Production with He Shuming on 'And the Wind Falls'


'And the Wind Falls's is a short film by He Shuming that was nominated for Best Cinematography in the recent Singapore Short Film Awards. But really, this film deserved awards in other categories as well, including script and performance. We catch up with He Shuming on the making of this short film.

Synopsis

Millie, a housekeeper in a small-town motel, spends thankless days cleaning up after others as she dreams of overcoming her past and regaining custody of her estranged daughter. When Millie discovers a large sum of money in one of the motel rooms, her apparent good fortune forces her to question the true meaning of redemption. 
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Your film presented a very interesting study of social demographics in the US. What inspired the story? 

I had a conversation with a friend about finding yourself in a situation where you’re caught in a victimless crime and trying to get around it. What are the moral implications, what would one do, etc. Also, I had to start writing a script for my thesis but I was going nowhere. All I knew was I wanted to make a film fronted by a female protagonist.

One weekend, I drove to Joshua Tree, trying to write and had some time to myself. The housekeeper at the motel was the only person I chatted with, and we talked briefly about our lives, about what we do for a living and about our families. She’s around my age, a first generation Mexican-American who grew up in in Los Angeles. I would say all these little details formed a basis in my head to make this film, and it sort of evolved from there.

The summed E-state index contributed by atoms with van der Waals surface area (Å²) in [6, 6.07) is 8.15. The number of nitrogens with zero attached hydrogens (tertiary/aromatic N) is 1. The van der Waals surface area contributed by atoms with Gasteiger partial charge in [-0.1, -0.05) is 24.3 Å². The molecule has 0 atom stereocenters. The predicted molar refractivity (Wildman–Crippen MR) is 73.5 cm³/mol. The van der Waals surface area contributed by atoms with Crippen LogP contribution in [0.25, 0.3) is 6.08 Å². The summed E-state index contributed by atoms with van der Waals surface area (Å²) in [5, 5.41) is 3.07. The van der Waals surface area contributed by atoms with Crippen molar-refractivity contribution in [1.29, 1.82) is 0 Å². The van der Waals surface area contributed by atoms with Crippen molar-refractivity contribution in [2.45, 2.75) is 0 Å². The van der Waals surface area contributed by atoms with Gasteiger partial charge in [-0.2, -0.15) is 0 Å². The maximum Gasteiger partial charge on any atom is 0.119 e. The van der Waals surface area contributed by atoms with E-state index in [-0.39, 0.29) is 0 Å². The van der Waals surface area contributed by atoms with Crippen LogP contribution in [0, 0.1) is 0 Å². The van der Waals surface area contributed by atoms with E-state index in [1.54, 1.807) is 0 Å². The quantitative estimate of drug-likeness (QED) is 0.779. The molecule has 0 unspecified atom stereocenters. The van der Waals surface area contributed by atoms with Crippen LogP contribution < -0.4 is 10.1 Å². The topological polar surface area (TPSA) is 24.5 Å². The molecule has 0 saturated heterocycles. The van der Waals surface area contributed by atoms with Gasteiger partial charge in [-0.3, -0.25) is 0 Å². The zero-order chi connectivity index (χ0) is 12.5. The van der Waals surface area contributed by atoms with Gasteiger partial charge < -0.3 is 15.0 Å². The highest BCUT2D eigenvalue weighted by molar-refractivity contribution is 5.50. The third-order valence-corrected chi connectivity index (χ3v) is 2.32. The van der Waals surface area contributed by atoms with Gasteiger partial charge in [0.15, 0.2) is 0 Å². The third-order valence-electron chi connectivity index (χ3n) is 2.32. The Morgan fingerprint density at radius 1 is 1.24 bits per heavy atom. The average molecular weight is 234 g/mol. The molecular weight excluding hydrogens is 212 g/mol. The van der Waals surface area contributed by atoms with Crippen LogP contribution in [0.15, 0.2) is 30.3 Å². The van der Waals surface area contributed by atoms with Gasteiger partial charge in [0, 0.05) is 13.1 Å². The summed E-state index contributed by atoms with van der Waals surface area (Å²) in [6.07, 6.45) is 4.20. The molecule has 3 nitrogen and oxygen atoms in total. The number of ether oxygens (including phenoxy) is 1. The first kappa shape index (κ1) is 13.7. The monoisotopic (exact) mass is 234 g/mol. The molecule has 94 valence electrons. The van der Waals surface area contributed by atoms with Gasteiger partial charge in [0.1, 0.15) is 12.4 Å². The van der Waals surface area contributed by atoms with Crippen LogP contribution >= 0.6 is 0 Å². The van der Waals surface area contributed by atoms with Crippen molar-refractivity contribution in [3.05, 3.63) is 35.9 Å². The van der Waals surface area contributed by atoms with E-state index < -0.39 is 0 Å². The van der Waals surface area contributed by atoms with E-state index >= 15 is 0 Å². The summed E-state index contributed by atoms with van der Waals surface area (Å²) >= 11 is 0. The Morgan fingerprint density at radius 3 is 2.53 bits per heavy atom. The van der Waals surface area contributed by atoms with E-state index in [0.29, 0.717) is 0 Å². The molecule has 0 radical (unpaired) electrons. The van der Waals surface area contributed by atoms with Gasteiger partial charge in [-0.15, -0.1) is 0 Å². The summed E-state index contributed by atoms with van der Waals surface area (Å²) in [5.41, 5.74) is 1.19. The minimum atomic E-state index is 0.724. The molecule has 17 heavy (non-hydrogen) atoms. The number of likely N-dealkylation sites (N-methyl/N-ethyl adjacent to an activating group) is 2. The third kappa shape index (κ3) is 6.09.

There’s a lot of talk of late, about having more diversity in film and television. Being a non-white filmmaker residing in the States, I tend to lean towards creating lead characters that present a more normal representation of who we see on screen.
Are housekeepers are a treasure trove of stories? How close to reality is your story in the film?

Oh yes, they certainly are. There’re all sorts of people going in and out of motels, and housekeepers clean up after them. Housekeepers always seem invisible but they have such interesting observations. I find that the one person that no one really thinks about is often the center of the universe.

The story in the film is completely fictional, and developed over the course of a year before we started pre-production.

What was the casting process like? How did you find your actors?

We worked with our casting director, Jennifer Ricchiazzi for this film. When we met for the first time before hiring her, we talked about the script and the actors we were looking at; we had a dream list of actors that we think are suited for the roles, basically actors I imagined to be the characters when I wrote the script and Jennifer went out and short list actors for the auditions.

The casting process took about over slightly a month. We had callbacks for actors we liked and they did scenes together. Actors who came to read for the lead role of the housekeeper had to do chemistry reads with actors who were called back to play her daughter and mother-in-law. We went straight into rehearsal about 2 weeks before shooting. It was the shortest amount of time I had working with actors before shooting.

How did you work with your actors? Especially in your position as a foreigner directing a film rooted in localised issues.